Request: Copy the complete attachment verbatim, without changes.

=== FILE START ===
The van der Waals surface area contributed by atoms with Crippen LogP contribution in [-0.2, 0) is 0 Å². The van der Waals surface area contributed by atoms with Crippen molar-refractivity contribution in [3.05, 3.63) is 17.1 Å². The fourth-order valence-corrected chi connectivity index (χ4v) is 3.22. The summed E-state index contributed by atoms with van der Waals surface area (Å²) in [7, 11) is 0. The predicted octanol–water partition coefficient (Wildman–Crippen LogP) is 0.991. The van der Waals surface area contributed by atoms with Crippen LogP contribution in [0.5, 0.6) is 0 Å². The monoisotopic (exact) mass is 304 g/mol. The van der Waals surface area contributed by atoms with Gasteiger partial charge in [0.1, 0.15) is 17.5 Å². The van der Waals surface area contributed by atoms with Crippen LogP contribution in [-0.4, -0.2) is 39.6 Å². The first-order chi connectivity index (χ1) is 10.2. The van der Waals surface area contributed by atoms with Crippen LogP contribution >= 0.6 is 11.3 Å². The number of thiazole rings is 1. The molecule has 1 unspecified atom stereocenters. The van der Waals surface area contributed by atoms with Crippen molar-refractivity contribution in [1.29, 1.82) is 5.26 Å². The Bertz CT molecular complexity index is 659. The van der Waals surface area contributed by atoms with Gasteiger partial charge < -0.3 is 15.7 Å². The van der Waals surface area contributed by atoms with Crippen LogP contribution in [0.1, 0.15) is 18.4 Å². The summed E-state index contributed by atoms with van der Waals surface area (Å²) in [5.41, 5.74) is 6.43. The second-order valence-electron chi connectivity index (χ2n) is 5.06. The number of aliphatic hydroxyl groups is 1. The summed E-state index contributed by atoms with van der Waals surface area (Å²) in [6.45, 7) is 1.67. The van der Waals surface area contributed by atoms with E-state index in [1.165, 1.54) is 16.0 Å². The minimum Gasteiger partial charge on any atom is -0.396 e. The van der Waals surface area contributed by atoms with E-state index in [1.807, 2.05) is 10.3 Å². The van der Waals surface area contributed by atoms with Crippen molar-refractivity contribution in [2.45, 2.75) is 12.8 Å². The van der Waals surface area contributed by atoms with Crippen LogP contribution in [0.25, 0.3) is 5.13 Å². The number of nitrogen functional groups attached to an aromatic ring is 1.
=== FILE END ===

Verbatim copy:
The van der Waals surface area contributed by atoms with Crippen LogP contribution in [-0.2, 0) is 0 Å². The van der Waals surface area contributed by atoms with Crippen molar-refractivity contribution in [3.05, 3.63) is 17.1 Å². The fourth-order valence-corrected chi connectivity index (χ4v) is 3.22. The summed E-state index contributed by atoms with van der Waals surface area (Å²) in [7, 11) is 0. The predicted octanol–water partition coefficient (Wildman–Crippen LogP) is 0.991. The van der Waals surface area contributed by atoms with Crippen LogP contribution in [0.5, 0.6) is 0 Å². The monoisotopic (exact) mass is 304 g/mol. The van der Waals surface area contributed by atoms with Gasteiger partial charge in [0.1, 0.15) is 17.5 Å². The van der Waals surface area contributed by atoms with Crippen LogP contribution in [-0.4, -0.2) is 39.6 Å². The first-order chi connectivity index (χ1) is 10.2. The van der Waals surface area contributed by atoms with Crippen LogP contribution >= 0.6 is 11.3 Å². The number of thiazole rings is 1. The molecule has 1 unspecified atom stereocenters. The van der Waals surface area contributed by atoms with Crippen molar-refractivity contribution in [1.29, 1.82) is 5.26 Å². The Bertz CT molecular complexity index is 659. The van der Waals surface area contributed by atoms with Gasteiger partial charge < -0.3 is 15.7 Å². The van der Waals surface area contributed by atoms with Crippen LogP contribution in [0.1, 0.15) is 18.4 Å². The summed E-state index contributed by atoms with van der Waals surface area (Å²) in [5.41, 5.74) is 6.43. The second-order valence-electron chi connectivity index (χ2n) is 5.06. The number of aliphatic hydroxyl groups is 1. The summed E-state index contributed by atoms with van der Waals surface area (Å²) in [6.45, 7) is 1.67. The van der Waals surface area contributed by atoms with E-state index in [1.165, 1.54) is 16.0 Å². The minimum Gasteiger partial charge on any atom is -0.396 e. The van der Waals surface area contributed by atoms with E-state index in [1.807, 2.05) is 10.3 Å². The van der Waals surface area contributed by atoms with Crippen molar-refractivity contribution in [2.45, 2.75) is 12.8 Å². The van der Waals surface area contributed by atoms with Crippen LogP contribution in [0.25, 0.3) is 5.13 Å². The number of nitrogen functional groups attached to an aromatic ring is 1.